Mellany Robinson, interview published in « next level », édition 01, volume 03, 2004.

In the early 19th century, Jeremy Bentham designed the panopticon : a prison consisting of an enclosed architectural space, in which each floor would be open to the gaze of another, to create a « transparen » space. This formed part of a chain of observation, culminating in the « all-seeing-eye » of the central control tower. Your photographs of the prison guard seem to be a subversion of this idea –the « watchers » being watched. Was this your intention ?

The panopticon was a autopian model of architecture, aiming to establish absolute control through looking. It was not only the space that was rendered transparent -the bodies of the detainees were continualyy observed by the invisible eye. The eye became the central organ of power, control and punishment. Although the model of Bentham was not applied directly, prisons inherited the idea of this model.
What interested me in the project was the inversion of this device, to give invisibility to the prisoners and to put the custodians into the position of the observed. The voyeur is both looked at and also surveys everything beyond. In a certain sense, the eye is turned back on itself.


Your prison portraits seem to have been taken from a detached viewpoint : in the distnace you have placed betwenn you and your subject, the static nature of the subject and also in the black and white film used (somehow, it makes these images seem more like « evidence », rather than traditional « portraits »). In contrast, your portraits taken in Barcelona and Avignon are close-up and colorful, the subjects full of expression. Do you see the two series complementing each other, as an illustration of the contrast between the two situations ; or are they very different bodies of work ?

The portraits taken in Barcelona and Avignon form part of the series of «shouters». They show the people who communicate –by shouting- with prisoners. The shouting is not only practical but in a sense, they resist the violence of imprisonment, they are also victims. Their cries and expression are in contrast to the coldness and emptiness of the images of the prison interior. The prison guards turn their backs on us, they do not want to see the outside and seem to be at one with th espace of the prison. Their's is the « space inside » -silent, anonymous and grey and the « bodies outside » shout facing the wall.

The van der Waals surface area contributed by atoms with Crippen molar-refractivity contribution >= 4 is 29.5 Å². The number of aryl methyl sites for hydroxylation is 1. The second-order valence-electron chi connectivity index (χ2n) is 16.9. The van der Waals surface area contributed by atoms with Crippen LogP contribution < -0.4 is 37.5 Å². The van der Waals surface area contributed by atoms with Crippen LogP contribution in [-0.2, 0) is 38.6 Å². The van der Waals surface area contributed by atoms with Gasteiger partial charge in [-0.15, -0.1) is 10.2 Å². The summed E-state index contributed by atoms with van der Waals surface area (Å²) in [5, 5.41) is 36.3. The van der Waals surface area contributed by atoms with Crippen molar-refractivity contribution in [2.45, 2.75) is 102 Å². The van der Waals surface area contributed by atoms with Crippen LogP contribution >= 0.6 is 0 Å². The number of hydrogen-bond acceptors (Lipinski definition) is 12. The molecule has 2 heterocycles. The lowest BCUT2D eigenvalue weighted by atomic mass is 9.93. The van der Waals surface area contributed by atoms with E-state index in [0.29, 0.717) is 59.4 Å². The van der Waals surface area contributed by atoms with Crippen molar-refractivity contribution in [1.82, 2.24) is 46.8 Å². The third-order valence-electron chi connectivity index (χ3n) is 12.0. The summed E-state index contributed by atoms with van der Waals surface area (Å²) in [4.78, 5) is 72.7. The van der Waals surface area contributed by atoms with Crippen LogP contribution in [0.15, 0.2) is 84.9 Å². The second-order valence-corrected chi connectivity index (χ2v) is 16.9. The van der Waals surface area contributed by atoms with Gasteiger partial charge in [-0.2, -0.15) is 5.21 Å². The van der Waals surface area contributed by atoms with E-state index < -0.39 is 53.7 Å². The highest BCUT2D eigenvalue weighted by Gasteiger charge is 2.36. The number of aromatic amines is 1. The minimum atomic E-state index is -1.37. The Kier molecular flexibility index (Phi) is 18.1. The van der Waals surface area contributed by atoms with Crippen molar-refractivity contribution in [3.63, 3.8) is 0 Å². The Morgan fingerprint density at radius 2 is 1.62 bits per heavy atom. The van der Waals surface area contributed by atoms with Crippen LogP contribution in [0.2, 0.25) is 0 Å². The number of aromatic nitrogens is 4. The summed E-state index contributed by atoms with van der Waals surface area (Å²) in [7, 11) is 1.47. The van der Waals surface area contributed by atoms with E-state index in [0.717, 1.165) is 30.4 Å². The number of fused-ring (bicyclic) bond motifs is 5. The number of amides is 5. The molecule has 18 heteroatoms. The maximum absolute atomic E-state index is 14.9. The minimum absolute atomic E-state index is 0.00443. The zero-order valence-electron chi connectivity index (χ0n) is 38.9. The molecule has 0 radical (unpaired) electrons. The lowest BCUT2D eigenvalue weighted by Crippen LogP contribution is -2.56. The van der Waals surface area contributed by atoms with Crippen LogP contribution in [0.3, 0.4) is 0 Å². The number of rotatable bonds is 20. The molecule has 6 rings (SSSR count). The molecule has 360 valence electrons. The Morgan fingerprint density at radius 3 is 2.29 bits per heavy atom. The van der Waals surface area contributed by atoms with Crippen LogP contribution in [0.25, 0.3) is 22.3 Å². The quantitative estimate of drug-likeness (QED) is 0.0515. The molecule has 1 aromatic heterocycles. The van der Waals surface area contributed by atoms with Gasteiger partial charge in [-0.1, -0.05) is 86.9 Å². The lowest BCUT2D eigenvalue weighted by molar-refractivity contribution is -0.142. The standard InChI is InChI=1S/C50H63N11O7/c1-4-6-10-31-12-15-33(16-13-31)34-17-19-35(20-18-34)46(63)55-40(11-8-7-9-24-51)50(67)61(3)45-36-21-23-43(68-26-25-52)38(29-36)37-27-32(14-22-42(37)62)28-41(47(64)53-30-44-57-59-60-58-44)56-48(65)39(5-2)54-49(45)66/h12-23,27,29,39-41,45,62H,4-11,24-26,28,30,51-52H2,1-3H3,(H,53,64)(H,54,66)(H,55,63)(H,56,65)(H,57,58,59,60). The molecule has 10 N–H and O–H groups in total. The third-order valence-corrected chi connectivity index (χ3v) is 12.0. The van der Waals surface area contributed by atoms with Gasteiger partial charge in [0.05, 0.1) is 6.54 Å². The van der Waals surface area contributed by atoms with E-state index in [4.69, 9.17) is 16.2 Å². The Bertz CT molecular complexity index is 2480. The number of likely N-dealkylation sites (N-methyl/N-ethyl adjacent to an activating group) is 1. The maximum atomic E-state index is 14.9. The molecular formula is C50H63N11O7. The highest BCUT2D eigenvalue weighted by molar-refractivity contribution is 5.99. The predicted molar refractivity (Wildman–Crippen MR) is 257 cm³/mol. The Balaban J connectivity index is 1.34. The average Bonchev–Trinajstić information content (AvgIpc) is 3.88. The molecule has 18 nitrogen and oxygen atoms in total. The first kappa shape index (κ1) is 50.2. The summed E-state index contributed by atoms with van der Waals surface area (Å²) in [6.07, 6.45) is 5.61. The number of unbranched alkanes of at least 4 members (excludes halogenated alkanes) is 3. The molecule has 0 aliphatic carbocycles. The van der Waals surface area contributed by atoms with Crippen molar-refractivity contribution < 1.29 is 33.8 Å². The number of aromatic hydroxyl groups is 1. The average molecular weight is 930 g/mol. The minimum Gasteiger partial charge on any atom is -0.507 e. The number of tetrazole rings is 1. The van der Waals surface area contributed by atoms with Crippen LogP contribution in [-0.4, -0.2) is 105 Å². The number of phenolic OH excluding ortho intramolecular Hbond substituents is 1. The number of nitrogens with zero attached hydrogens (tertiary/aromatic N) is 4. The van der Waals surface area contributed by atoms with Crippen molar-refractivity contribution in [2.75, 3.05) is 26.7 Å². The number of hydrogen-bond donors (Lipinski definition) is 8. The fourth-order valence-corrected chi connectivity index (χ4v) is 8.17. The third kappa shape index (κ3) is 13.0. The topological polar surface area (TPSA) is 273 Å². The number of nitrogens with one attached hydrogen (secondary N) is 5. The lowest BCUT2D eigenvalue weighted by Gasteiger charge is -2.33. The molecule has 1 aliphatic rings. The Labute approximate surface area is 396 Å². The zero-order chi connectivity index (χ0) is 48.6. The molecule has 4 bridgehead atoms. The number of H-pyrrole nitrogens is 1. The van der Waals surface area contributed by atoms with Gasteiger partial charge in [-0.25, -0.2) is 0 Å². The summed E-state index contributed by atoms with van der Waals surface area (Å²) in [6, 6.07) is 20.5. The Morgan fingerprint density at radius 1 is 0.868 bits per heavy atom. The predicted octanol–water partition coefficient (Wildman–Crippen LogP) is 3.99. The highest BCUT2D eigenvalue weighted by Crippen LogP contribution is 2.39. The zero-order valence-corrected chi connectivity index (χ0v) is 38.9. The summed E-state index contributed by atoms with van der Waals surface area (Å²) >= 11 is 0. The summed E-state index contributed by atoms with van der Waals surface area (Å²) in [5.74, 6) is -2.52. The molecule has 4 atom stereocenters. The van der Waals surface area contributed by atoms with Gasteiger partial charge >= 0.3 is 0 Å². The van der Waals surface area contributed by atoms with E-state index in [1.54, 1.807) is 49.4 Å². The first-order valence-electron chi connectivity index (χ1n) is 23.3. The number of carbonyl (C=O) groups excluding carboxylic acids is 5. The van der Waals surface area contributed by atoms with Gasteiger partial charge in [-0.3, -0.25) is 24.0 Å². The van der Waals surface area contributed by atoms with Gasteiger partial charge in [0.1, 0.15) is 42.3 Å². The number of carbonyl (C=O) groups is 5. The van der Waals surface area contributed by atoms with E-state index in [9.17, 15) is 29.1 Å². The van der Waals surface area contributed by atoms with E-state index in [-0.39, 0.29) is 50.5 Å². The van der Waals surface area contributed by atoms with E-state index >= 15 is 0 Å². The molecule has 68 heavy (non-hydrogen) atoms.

Do you develop a close relationship with your subjects, or do you prefer to approach the work from an impartial viewpoint ?

It depends. When I began this work, i had a friend who was in prison (these are his children that I photographed in Avignon). But in the relationship that I have with the people that I photograph, I always try to establish a distance in the image. My point of view is always exterior, even if I am involved with the subject matter that I photograph.


You have an interest in displaced communities, the « invisibles » people. In photographing them, are you attempting to remind us of their existence, with their own history and reality ?